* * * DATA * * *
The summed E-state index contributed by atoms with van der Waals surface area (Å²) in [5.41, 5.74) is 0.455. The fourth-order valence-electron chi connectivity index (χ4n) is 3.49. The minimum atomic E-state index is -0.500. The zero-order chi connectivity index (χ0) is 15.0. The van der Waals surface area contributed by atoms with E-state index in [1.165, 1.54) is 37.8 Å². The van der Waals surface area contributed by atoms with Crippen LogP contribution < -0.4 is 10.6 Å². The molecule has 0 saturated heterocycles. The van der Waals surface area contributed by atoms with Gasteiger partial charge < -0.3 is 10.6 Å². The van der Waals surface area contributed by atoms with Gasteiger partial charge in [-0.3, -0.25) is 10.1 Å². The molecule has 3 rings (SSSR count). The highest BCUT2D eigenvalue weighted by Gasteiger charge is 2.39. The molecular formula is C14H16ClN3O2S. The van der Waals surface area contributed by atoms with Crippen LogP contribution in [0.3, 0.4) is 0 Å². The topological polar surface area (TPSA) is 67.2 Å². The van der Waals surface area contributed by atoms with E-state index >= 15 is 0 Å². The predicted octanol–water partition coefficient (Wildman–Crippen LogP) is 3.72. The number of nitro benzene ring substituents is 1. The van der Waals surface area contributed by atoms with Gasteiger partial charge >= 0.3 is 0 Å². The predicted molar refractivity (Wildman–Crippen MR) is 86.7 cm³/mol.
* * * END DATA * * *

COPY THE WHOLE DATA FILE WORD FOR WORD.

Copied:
The summed E-state index contributed by atoms with van der Waals surface area (Å²) in [5.41, 5.74) is 0.455. The fourth-order valence-electron chi connectivity index (χ4n) is 3.49. The minimum atomic E-state index is -0.500. The zero-order chi connectivity index (χ0) is 15.0. The van der Waals surface area contributed by atoms with E-state index in [1.165, 1.54) is 37.8 Å². The van der Waals surface area contributed by atoms with Crippen LogP contribution < -0.4 is 10.6 Å². The molecule has 0 saturated heterocycles. The van der Waals surface area contributed by atoms with Gasteiger partial charge < -0.3 is 10.6 Å². The van der Waals surface area contributed by atoms with Gasteiger partial charge in [-0.3, -0.25) is 10.1 Å². The molecule has 3 rings (SSSR count). The highest BCUT2D eigenvalue weighted by Gasteiger charge is 2.39. The molecular formula is C14H16ClN3O2S. The van der Waals surface area contributed by atoms with Crippen LogP contribution in [0.3, 0.4) is 0 Å². The topological polar surface area (TPSA) is 67.2 Å². The van der Waals surface area contributed by atoms with E-state index >= 15 is 0 Å². The predicted octanol–water partition coefficient (Wildman–Crippen LogP) is 3.72. The number of nitro benzene ring substituents is 1. The van der Waals surface area contributed by atoms with Gasteiger partial charge >= 0.3 is 0 Å². The predicted molar refractivity (Wildman–Crippen MR) is 86.7 cm³/mol.